The great Office Server smorgasbord Part 2: MOSSing up Groove Server
Office Groove 2007 may seem like a client-only application, but for enterprises with many users, Groove Server is the way to goFollow @infoworld
One trick we almost missed was configuring SMTP. Groove relies heavily on e-mail. Groove invites go out that way and when Groove users want to join different domains on the Server, administrative information such as account configuration codes are transferred this way, too. To let that happen, however, you'll need to set up an IIS SMTP virtual server. The Groove Server docs give clear instructions on making that happen, but it's an easy step to miss when you really just want to dive in and start setting up Groove domains. It seems reasonable to wonder why Groove won't work with Exchange Server, and the answer seems to be that Microsoft wanted Groove to be a self-contained application.
Another step you don't want to miss is adding a directory server. Microsoft says any LDAP 3.0 server will do, but the vast majority of cases will see Groove Server talking to Active Directory. There are several ways to manage this integration, but our favorite is automatic data integration since this will automate the dissemination of information between the two users. Enable this, and you'll be able to update information on AD and have it automatically import into Groove Server.
Overall, we think Microsoft isn't kidding: For companies with more than 100 seats that really want to exploit Groove client, Office Groove Server is a must-have. The security and data retention capabilities alone make it worth the cost and effort -- probably. We say probably because once again, Redmond is vague on Groove pricing. This package is only available to companies that already have some kind of software volume licensing agreement with Microsoft and the price varies depending on what kind of agreement that is.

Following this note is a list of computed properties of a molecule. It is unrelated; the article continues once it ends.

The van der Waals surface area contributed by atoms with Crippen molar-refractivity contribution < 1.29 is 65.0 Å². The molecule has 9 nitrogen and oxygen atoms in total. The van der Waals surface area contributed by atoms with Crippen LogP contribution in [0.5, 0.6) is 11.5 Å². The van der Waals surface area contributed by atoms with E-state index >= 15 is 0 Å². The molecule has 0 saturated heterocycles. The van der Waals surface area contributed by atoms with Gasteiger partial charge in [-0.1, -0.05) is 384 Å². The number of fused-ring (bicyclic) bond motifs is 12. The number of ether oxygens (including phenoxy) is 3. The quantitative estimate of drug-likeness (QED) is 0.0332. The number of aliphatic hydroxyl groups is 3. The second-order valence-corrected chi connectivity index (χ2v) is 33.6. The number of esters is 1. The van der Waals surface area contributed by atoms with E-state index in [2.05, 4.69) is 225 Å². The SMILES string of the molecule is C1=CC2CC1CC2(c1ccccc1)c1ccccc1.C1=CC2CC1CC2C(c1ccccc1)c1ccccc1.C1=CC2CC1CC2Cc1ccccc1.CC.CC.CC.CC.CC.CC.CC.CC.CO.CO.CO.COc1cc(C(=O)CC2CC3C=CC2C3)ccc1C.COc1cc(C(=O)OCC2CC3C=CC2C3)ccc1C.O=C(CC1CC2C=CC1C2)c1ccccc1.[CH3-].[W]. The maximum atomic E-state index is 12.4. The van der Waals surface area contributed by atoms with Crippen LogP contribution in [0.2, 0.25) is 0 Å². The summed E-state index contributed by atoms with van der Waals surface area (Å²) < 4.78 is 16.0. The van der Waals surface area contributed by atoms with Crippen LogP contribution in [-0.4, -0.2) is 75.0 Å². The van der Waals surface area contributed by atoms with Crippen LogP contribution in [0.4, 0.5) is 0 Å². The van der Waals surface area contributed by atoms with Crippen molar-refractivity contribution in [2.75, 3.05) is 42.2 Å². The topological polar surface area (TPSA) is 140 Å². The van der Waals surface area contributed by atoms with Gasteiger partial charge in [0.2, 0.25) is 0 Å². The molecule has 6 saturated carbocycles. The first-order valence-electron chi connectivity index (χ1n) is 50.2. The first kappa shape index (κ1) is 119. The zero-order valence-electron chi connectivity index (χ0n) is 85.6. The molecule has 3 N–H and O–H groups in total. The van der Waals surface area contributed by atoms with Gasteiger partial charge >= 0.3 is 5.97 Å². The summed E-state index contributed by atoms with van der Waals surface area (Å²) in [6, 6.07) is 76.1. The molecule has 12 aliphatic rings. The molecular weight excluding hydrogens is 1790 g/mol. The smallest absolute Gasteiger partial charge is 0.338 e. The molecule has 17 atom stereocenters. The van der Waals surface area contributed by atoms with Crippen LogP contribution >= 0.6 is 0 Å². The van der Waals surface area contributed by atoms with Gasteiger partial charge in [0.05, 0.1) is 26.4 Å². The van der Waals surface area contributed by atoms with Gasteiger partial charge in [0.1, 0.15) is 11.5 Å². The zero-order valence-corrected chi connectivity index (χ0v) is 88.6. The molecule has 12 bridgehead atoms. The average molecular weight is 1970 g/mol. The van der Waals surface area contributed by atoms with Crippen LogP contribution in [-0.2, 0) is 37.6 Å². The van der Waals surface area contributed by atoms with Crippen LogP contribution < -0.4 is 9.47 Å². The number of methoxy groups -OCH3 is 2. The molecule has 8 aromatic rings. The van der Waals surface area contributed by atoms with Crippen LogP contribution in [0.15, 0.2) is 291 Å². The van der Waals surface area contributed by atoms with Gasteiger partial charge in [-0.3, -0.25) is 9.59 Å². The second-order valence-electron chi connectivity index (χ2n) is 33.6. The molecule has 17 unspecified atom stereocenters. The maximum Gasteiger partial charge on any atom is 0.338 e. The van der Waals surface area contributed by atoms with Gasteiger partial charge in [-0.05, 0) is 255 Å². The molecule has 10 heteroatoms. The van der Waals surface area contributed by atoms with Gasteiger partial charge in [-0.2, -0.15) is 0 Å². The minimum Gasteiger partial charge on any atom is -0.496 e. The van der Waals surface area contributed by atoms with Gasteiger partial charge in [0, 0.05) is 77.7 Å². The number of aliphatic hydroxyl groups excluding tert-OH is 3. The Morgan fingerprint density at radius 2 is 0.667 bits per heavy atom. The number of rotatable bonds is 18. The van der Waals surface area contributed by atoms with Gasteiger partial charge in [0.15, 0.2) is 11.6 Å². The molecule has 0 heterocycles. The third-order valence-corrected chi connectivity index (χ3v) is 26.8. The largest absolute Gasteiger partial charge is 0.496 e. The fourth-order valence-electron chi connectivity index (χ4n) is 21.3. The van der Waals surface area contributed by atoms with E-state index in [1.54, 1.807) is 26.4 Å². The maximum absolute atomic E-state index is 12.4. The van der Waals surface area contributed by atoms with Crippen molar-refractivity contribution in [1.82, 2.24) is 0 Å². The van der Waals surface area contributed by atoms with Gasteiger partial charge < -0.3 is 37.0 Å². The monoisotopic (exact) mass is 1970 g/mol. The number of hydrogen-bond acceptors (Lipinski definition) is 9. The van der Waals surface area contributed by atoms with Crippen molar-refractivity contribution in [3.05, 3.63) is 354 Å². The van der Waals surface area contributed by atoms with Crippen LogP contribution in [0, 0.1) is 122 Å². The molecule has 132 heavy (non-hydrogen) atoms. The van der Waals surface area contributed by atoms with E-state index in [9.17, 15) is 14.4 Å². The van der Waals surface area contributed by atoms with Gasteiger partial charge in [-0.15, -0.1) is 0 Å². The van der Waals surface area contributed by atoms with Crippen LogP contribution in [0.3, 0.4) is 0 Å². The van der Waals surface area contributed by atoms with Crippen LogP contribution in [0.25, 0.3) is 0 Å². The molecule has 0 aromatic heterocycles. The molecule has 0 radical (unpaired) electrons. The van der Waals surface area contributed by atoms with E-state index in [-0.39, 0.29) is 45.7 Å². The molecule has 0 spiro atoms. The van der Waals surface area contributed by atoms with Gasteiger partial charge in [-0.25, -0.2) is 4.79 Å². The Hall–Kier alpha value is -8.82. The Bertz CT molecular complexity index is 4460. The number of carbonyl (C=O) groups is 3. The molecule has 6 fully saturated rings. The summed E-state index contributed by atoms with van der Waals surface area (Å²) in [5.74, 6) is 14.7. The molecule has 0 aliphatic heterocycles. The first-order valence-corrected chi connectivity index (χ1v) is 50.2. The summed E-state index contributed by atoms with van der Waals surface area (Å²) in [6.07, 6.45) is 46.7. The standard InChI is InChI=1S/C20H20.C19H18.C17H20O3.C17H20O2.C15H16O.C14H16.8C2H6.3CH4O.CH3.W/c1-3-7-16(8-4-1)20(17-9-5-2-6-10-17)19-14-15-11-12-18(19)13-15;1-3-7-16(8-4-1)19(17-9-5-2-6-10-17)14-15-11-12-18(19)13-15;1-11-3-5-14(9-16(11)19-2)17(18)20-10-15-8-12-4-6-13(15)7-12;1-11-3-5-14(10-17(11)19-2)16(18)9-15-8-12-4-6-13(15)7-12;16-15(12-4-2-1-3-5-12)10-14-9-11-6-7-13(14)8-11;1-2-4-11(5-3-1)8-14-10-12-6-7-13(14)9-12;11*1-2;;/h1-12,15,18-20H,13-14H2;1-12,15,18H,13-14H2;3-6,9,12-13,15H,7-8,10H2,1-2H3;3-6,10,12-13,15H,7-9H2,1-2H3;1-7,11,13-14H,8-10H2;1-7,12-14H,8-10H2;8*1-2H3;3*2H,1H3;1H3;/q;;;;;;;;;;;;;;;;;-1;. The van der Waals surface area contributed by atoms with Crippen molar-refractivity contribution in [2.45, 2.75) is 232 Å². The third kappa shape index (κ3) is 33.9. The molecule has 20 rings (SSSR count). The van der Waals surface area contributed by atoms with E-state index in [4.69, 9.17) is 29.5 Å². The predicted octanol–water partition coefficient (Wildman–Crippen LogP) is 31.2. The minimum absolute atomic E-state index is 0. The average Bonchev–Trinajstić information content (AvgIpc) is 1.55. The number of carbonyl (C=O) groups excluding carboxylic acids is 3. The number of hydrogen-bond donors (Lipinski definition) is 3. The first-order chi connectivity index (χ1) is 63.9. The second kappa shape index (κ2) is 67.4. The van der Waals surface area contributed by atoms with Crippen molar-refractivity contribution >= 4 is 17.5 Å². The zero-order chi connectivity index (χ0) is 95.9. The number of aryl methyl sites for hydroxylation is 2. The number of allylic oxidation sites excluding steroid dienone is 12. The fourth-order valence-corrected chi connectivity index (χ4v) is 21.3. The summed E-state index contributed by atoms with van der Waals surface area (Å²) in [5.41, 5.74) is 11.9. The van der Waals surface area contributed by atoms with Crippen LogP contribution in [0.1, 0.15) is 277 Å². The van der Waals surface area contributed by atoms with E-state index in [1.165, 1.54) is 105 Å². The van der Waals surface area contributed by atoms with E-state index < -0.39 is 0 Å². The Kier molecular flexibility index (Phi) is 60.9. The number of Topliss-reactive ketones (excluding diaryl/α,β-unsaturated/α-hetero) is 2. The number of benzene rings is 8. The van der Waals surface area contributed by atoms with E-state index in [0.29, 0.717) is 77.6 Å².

Not cheap, but a good investment
While you're puzzling this out, be sure to get some information on Groove Enterprise Services. For the most part, this is functionally the same as Office Groove Server, it's simply hosted by Microsoft. You'll find the same security, communications, and data retention capabilities as with an in-house version, though you will necessarily come up against limits when trying to exploit DataBridge. This makes Groove Enterprise Services sound like a great solution for SMBs, but Microsoft's data sheets still indicate you'll need a software volume license agreement in place in order to be offered the service.
This somewhat constrictive pricing model aside, if you've got a large user base and they're all looking to feel Groovy, Office Groove Server is recommended.